E-cigarettes could soon be prescribed through the NHS to patients trying to quit smoking tobacco products, as part of radical plans to eliminate smoking in England by the end of the decade.
The Medicines and Healthcare products Regulatory Agency (MHRA) has published updated guidance paving the way for approved e-cigarette products to be prescribed for tobacco smokers, and will soon publish its Tobacco Control Plan, setting out a roadmap for achieving a smoke-free England by 2030.
Manufacturers have been invited to approach the MHRA and submit their devices to go through the same regulatory approvals as other prescription medical products. If an e-cigarette gets MHRA approval, doctors will then be able to decide on a case-by-case basis whether it is appropriate to prescribe the device to a patient to help them quit smoking.
If the plans move ahead, it would make England the first country in the world where e-cigarettes are prescribed as a medical product. About 7% of UK adults are currently thought to use e-cigarettes.
Cutting smoking rates: England looks to e-cigarettes
E-cigarettes are not completely risk-free, but are substantially less harmful than traditional cigarettes. Non-smokers are still strongly advised against using the products.
Medically licensed e-cigarettes would have to pass even more rigorous safety checks than the ones currently in place for commercial approval.
It is hoped that making e-cigarettes available via the NHS could help to narrow the stark disparities in smoking rates between rich and poor areas in England. Smoking rates in areas like Blackpool and Kingston upon Hull clock in at 23.4% and 22.2% respectively, a significant contrast to wealthier areas like Richmond upon Thames, which has an 8% smoking rate.
The Office for Health Improvement and Disparities will be working closely with the NHS, as well as academics, industry and the voluntary sector, to try and reduce these disparities.
UK Health and Social Care Secretary Sajid Javid said: “Opening the door to a licensed e-cigarette prescribed on the NHS has the potential to tackle the stark disparities in smoking rates across the country, helping people stop smoking wherever they live and whatever their background.”
The NHS has said that, regardless of the MHRA’s proposals, the National Institute for Health and Care Excellence (NICE) would still need to give approval to the plans before any e-cigarette could be prescribed via the health service.
E-cigarettes were the most popular aid used by smokers trying to quit in England in 2020.
How will e-cigarettes be regulated as medical products?
Medically approved e-cigarettes could be regulated in England either as medical devices or as medicinal products, depending on the nature of the device.
In cases where the e-cigarette device and the nicotine-containing product are separate entities and the device needs to be reused or refilled – for instance the Juul e-cigarette, which users must reload with separate cartridges – then the device will need to be receive CE or UKCA marking as applicable and be marketed as a medical device.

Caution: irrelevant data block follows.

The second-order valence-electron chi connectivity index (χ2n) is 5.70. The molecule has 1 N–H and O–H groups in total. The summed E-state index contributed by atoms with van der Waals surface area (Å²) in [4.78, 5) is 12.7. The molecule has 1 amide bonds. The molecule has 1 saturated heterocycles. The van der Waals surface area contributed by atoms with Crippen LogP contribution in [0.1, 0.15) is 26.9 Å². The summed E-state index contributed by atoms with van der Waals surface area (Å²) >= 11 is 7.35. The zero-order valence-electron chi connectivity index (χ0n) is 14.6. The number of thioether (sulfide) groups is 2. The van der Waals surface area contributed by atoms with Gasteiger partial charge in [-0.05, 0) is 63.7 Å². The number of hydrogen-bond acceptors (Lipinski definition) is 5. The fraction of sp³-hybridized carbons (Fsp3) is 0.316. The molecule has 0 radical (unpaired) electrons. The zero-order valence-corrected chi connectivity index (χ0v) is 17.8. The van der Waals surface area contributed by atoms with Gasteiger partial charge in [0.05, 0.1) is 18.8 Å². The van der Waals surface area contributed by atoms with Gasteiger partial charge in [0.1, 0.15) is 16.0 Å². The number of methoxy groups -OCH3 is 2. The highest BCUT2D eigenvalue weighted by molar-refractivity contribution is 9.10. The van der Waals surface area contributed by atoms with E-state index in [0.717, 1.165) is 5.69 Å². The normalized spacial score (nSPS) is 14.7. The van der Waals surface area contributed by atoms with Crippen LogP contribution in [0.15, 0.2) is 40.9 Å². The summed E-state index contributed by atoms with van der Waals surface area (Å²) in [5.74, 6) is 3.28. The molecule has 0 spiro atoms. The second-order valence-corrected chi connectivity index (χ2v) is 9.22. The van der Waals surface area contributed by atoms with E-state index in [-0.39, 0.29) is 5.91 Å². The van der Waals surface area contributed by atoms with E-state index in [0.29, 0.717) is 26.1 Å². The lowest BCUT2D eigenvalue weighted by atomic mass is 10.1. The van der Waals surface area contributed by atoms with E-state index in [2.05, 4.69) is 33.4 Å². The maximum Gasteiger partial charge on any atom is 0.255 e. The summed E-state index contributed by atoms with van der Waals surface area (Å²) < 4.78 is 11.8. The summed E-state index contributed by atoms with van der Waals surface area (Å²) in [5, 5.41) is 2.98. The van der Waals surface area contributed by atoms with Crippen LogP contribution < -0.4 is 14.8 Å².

The part of an e-cigarette that contains the battery, alongside any charging devices, would be categorised as a Class IIa active therapeutic device. If the administration is in a “potentially hazardous manner”, they would fall into Class IIb.
Although it often contains a heating element, any cartridge element containing a nicotine solution would be considered a medicinal product and not a device. However, the heating element of the cartridge would still need to comply with the Medical Devices Directive.
Where the device and the medicinal product form a single integrated disposable e-cigarette which is not refillable, the whole product would be regulated as a medicinal product and require a marketing authorisation. However, the ‘device’ elements would still need to comply with the Medical Devices Directive and be assessed as if they were going to receive CE/UKCA marking.
If an e-cigarette does not administer or contain nicotine, then it would not be considered a medicinal product and a marketing authorisation would not be required. However, if data can prove that the non-nicotine containing product used within the device can still be used to treat nicotine addiction, then the product can be considered a medical device or medicinal product, depending on its nature, and be regulated as such.
It would also be possible for the many companies that manufacture liquid nicotine to use in e-cigarettes but not the corresponding devices to apply for medical marketing authorisation for the liquids alone. However, these manufacturers will need to demonstrate that the nicotine liquid is safe and effective in specific e-cigarettes or vaporising devices that are registered as medical devices.
Furthermore, as device manufacturers may alter their products over time, there would need to be an agreement with the manufacturer that all relevant changes to their e-cigarette or vaporising device are made known to the nicotine liquid supplier as well as the Notified Body/UK Approved Body approving it for medical use.
Other countries have also been re-regulating vaping, with new laws in Australia making the products available by prescription only, although not as regulated medical devices.